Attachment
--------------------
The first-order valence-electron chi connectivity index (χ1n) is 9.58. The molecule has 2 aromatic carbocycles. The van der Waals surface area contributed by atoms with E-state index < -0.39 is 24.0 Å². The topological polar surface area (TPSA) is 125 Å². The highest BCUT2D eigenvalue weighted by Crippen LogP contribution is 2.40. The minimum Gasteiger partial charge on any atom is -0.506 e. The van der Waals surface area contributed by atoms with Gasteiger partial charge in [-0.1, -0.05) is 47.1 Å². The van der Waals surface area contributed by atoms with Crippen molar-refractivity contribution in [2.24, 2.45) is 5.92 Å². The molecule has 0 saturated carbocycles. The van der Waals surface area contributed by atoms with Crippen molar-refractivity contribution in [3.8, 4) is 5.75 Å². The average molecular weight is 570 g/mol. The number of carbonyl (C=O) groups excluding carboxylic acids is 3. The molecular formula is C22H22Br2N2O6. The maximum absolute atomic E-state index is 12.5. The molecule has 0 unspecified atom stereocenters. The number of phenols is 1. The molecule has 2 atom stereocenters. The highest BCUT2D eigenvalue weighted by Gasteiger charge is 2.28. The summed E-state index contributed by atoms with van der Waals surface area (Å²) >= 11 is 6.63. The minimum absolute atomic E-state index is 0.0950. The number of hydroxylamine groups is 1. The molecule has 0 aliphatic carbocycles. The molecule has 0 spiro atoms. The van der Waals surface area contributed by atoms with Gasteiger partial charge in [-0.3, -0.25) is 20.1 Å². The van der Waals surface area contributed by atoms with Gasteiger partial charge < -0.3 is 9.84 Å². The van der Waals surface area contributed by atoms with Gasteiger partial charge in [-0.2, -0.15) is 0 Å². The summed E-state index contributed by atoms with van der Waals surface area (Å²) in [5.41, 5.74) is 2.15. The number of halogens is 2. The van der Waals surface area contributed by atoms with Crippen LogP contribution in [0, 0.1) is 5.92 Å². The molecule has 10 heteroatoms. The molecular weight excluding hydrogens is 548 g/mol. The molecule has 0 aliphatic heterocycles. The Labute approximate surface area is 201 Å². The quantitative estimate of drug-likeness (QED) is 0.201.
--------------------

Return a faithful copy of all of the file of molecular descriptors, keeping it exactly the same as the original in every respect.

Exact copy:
The first-order valence-electron chi connectivity index (χ1n) is 9.58. The molecule has 2 aromatic carbocycles. The van der Waals surface area contributed by atoms with E-state index < -0.39 is 24.0 Å². The topological polar surface area (TPSA) is 125 Å². The highest BCUT2D eigenvalue weighted by Crippen LogP contribution is 2.40. The minimum Gasteiger partial charge on any atom is -0.506 e. The van der Waals surface area contributed by atoms with Gasteiger partial charge in [-0.1, -0.05) is 47.1 Å². The van der Waals surface area contributed by atoms with Crippen molar-refractivity contribution in [2.24, 2.45) is 5.92 Å². The molecule has 0 saturated carbocycles. The van der Waals surface area contributed by atoms with Crippen molar-refractivity contribution in [3.8, 4) is 5.75 Å². The average molecular weight is 570 g/mol. The number of carbonyl (C=O) groups excluding carboxylic acids is 3. The molecular formula is C22H22Br2N2O6. The maximum absolute atomic E-state index is 12.5. The molecule has 0 unspecified atom stereocenters. The number of phenols is 1. The molecule has 2 atom stereocenters. The highest BCUT2D eigenvalue weighted by Gasteiger charge is 2.28. The summed E-state index contributed by atoms with van der Waals surface area (Å²) >= 11 is 6.63. The minimum absolute atomic E-state index is 0.0950. The number of hydroxylamine groups is 1. The molecule has 0 aliphatic carbocycles. The molecule has 0 spiro atoms. The van der Waals surface area contributed by atoms with Gasteiger partial charge in [-0.3, -0.25) is 20.1 Å². The van der Waals surface area contributed by atoms with Gasteiger partial charge < -0.3 is 9.84 Å². The van der Waals surface area contributed by atoms with Gasteiger partial charge in [-0.2, -0.15) is 0 Å². The summed E-state index contributed by atoms with van der Waals surface area (Å²) in [5.41, 5.74) is 2.15. The number of halogens is 2. The van der Waals surface area contributed by atoms with Crippen LogP contribution in [0, 0.1) is 5.92 Å². The molecule has 10 heteroatoms. The molecular weight excluding hydrogens is 548 g/mol. The molecule has 0 aliphatic heterocycles. The Labute approximate surface area is 201 Å². The quantitative estimate of drug-likeness (QED) is 0.201.